Is Your Work-out Balancing Blood Sugar?
Even for non-diabetics, imbalanced blood sugar can lead to serious health risks and unwanted symptoms. Many of our patients unknowingly suffer blood sugar spikes and dips throughout the day leading to fatigue, slow metabolism, muscle and joint pain, brain fog, sugar cravings and more. Any of these symptoms can indicate that the body has lost healthy glucose control.
While addressing diet is key to stabilizing blood sugar, exercise is another critical tool to improve glucose metabolism and, therefore, blood glucose balance.
This happens for two primary reasons. The first reason is that glucose is required for cells to generate energy. So, when we put more energy demand on our bodies by exercising, more glucose is pulled from the bloodstream to be used for energy generations. In addition, the more demand we put on our muscle tissue, the more insulin sensitive they become which means that they are more efficient at pulling glucose out of the blood and generating energy with it!
This is helpful because over time, chronically high circulating insulin or high circulating blood glucose both lead to tissue damage and inflammatory symptoms like those listed about.
The Most Efficient Blood-Sugar Balancing Exercise
Any exercise can increase the uptake of glucose from the bloodstream, but are some activities more beneficial than others? This is the question that a group of researchers at McMaster University were interested in, so they decided to find out.
They set up a study to compare a group of sedentary young men that completed 3 45-minute sessions of aerobic exercise per week with a group that completed 3 sessions of of short bicycle sprints per week for 12 weeks. The sprints consisted of 3-20 second all-out cycles with 2 minutes of low-intensity cycling in between. The sprint group exercised for about 30 minutes per week compared to the aerobic group that exercised for 2 hours and 15 minutes per week.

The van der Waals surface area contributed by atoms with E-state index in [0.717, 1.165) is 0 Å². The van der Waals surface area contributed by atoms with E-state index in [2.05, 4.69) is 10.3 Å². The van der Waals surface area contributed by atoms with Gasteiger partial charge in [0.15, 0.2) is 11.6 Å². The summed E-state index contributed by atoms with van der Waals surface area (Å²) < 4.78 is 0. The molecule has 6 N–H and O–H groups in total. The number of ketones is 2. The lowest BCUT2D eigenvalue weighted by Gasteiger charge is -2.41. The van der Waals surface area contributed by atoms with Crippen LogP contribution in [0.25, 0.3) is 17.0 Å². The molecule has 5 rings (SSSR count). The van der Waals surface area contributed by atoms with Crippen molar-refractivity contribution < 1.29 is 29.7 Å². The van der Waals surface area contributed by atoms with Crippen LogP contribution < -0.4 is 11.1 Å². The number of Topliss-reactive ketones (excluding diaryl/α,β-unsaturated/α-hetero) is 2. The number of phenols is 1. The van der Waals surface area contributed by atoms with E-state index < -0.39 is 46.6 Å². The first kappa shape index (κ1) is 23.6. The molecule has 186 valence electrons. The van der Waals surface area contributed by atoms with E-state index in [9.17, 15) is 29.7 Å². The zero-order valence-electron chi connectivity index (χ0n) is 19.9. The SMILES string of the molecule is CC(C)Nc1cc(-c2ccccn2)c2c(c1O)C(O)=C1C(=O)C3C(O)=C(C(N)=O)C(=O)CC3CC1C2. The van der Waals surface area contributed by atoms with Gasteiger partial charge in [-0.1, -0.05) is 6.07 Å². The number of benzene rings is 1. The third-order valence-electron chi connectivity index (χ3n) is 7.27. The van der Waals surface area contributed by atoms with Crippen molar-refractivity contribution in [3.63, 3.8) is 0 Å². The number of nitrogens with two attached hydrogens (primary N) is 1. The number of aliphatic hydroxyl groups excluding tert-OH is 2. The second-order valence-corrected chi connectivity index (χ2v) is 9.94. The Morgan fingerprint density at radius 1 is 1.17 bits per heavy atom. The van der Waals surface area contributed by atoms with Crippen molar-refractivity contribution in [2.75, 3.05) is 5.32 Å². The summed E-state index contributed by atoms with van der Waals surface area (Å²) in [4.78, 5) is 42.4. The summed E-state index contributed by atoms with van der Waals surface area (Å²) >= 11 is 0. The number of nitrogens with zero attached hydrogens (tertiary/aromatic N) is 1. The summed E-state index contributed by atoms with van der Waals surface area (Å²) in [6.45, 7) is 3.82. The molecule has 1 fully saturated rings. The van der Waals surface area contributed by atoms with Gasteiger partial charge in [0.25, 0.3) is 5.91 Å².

Surprisingly, the researchers found that participants that completed the bicycle sprints had equally beneficial results to those that exercise over 4 times longer doing only aerobic activity. Both groups had increased insulin sensitivity and blood glucose control as well as increased cardiovascular function.
Researchers concluded that high intensity interval training (HIIT), even at short-duration can boost blood sugar balance. Now, don’t get me wrong, there are plenty of other benefits from aerobic exercise, especially if it means getting outside for a walk, run or hike. However, if your target is to balance irregular blood sugar, you will benefit from including HIIT into your routine a few times each week.
Get Started Now
If you are eager to get started at home, start with 7 minutes of HIIT by doing one of these exercises as hard as you can for 40 seconds and then take 20 seconds off.
- Jumping Jacks
- Mountain Climbers
- Speed Skaters
Rotate through 7 different exercises or do the same set over and over. Either way, you will be helping your body find blood glucose balance!